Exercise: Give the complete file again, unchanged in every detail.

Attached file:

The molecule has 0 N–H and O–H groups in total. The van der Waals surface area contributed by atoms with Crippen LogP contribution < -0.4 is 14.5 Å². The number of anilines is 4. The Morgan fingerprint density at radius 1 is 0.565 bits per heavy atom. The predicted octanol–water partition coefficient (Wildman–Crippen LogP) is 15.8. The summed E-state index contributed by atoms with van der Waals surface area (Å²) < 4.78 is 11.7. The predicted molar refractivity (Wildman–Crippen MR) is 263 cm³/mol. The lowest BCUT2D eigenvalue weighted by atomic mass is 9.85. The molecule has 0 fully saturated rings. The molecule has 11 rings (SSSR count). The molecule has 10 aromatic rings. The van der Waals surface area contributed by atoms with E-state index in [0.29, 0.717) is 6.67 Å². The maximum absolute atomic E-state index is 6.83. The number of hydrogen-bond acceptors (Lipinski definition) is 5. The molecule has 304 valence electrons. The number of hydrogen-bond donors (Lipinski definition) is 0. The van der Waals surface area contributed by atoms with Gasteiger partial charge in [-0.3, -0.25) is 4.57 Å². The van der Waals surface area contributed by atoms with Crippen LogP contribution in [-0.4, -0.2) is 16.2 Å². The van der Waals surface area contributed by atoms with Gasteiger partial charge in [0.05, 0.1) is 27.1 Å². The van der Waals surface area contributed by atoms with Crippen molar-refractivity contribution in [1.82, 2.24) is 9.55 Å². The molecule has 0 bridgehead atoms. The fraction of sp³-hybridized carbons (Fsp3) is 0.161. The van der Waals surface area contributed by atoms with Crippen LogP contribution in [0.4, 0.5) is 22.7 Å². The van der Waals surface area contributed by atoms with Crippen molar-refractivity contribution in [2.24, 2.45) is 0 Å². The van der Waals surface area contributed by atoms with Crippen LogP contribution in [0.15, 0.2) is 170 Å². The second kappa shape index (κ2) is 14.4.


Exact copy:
The molecule has 0 N–H and O–H groups in total. The van der Waals surface area contributed by atoms with Crippen LogP contribution < -0.4 is 14.5 Å². The number of anilines is 4. The Morgan fingerprint density at radius 1 is 0.565 bits per heavy atom. The predicted octanol–water partition coefficient (Wildman–Crippen LogP) is 15.8. The summed E-state index contributed by atoms with van der Waals surface area (Å²) < 4.78 is 11.7. The predicted molar refractivity (Wildman–Crippen MR) is 263 cm³/mol. The lowest BCUT2D eigenvalue weighted by atomic mass is 9.85. The molecule has 0 fully saturated rings. The molecule has 11 rings (SSSR count). The molecule has 10 aromatic rings. The van der Waals surface area contributed by atoms with E-state index in [0.29, 0.717) is 6.67 Å². The maximum absolute atomic E-state index is 6.83. The number of hydrogen-bond acceptors (Lipinski definition) is 5. The molecule has 304 valence electrons. The number of hydrogen-bond donors (Lipinski definition) is 0. The van der Waals surface area contributed by atoms with Gasteiger partial charge in [-0.3, -0.25) is 4.57 Å². The van der Waals surface area contributed by atoms with Crippen LogP contribution in [-0.4, -0.2) is 16.2 Å². The van der Waals surface area contributed by atoms with Gasteiger partial charge in [0.05, 0.1) is 27.1 Å². The van der Waals surface area contributed by atoms with Crippen molar-refractivity contribution in [1.82, 2.24) is 9.55 Å². The molecule has 0 bridgehead atoms. The fraction of sp³-hybridized carbons (Fsp3) is 0.161. The van der Waals surface area contributed by atoms with Crippen LogP contribution in [0.4, 0.5) is 22.7 Å². The van der Waals surface area contributed by atoms with Crippen molar-refractivity contribution in [2.24, 2.45) is 0 Å². The van der Waals surface area contributed by atoms with Crippen LogP contribution in [0.15, 0.2) is 170 Å². The second kappa shape index (κ2) is 14.4.